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Neil Gaiman has once again created a world filled with both dark humor and adventure. Nobody Owens, orphaned as an infant, is raised by the ghosts, ghouls, and werewolves of a graveyard. Exciting and oddly touching!
by Rachael W.
"Publishers Weekly Review"
by Publishers Weekly,
"A lavish middle-grade novel, Gaiman's first since Coraline, this gothic fantasy almost lives up to its extravagant advance billing. The opening is enthralling: 'There was a hand in the darkness, and it held a knife.' Evading the murderer who kills the rest of his family, a child roughly 18 months old climbs out of his crib, bumps his bottom down a steep stairway, walks out the open door and crosses the street into the cemetery opposite, where ghosts take him in. What mystery/horror/suspense reader could stop here, especially with Gaiman's talent for storytelling? The author riffs on the Jungle Book, folklore, nursery rhymes and history; he tosses in werewolves and hints at vampires — and he makes these figures seem like metaphors for transitions in childhood and youth. As the boy, called Nobody or Bod, grows up, the killer still stalking him, there are slack moments and some repetition — not enough to spoil a reader's pleasure, but noticeable all the same. When the chilling moments do come, they are as genuinely frightening as only Gaiman can make them, and redeem any shortcomings. Ages 10 — up." Publishers Weekly (Starred Review) (Copyright Reed Business Information, Inc.)
"Review A Day"
by Chris A. Bolton, Powells.com,
"The Graveyard Book is one of Gaiman's best novels. With some notable exceptions, like Stardust and Anansi Boys, I prefer Gaiman's comic book writing (i.e. the Sandman series) to his prose, but this book is a joy to read. The scenes and characters spring vividly to life in a way that helped mark Gaiman's reputation as a comic writer but doesn't always happen in his prose. Don't be surprised to find yourself wishing you could trade places with Bod and grow up in a cemetery, yourself." (read the entire Powells.com review)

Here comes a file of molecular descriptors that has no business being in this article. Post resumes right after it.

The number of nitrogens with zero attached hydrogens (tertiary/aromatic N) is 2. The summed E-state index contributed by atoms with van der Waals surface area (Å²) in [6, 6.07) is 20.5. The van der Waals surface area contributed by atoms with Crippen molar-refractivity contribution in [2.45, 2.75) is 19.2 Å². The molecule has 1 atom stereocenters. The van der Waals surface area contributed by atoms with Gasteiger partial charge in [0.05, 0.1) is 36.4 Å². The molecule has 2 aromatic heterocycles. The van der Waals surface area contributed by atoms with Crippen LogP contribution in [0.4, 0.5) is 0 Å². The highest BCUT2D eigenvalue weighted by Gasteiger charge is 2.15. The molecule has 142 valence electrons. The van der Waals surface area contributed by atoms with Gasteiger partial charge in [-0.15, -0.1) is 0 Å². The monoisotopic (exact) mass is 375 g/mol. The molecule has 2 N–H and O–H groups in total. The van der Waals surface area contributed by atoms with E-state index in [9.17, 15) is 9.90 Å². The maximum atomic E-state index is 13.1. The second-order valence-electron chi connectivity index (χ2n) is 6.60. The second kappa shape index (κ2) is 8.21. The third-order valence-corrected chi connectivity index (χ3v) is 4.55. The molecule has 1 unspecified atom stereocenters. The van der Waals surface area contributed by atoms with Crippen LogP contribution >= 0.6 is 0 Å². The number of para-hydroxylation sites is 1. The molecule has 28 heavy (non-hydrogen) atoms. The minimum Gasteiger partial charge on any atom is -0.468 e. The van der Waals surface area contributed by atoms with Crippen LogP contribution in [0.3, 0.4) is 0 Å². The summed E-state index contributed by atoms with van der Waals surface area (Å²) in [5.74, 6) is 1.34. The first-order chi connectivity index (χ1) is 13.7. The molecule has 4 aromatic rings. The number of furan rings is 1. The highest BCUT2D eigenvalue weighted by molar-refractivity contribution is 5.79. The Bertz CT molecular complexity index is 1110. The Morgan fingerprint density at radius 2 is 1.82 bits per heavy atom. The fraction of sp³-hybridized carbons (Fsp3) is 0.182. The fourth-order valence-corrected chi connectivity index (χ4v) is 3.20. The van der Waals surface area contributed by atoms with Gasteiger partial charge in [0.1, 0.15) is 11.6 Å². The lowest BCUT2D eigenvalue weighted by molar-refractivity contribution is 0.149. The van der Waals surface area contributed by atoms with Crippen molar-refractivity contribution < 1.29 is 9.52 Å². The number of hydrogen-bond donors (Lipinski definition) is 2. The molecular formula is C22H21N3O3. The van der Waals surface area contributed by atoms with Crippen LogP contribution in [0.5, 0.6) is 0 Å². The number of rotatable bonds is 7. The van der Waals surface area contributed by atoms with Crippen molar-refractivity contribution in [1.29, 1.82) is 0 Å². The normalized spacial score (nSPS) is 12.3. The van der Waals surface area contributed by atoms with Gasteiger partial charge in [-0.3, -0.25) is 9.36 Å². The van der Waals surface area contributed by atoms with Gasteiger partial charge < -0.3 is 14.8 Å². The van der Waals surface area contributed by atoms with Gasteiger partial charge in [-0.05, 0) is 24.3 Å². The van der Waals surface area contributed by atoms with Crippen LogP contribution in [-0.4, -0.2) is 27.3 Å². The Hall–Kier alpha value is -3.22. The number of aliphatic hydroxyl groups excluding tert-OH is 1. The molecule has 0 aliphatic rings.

by Booklist (Starred Review),
"This is an utterly captivating tale that is cleverly told through an entertaining cast of ghostly characters. There is plenty of darkness, but the novel's ultimate message is strong and life affirming."
by Kirkus Reviews (Starred Review),
"Wistful, witty, wise — and creepy. Gaiman's riff on Kipling's Mowgli stories never falters, from the truly spine-tingling opening...to the melancholy, life-affirming ending....[T]his needs to be read by anyone who is or has ever been a child."
"Gaiman writes with charm and humor, and again he has a real winner....The conclusion is satisfying, but it leaves room for a sequel. Everyone who reads this book will hope fervently that the very busy author gets around to writing one soon."
by Joe Hill, author of Heart-Shaped Box,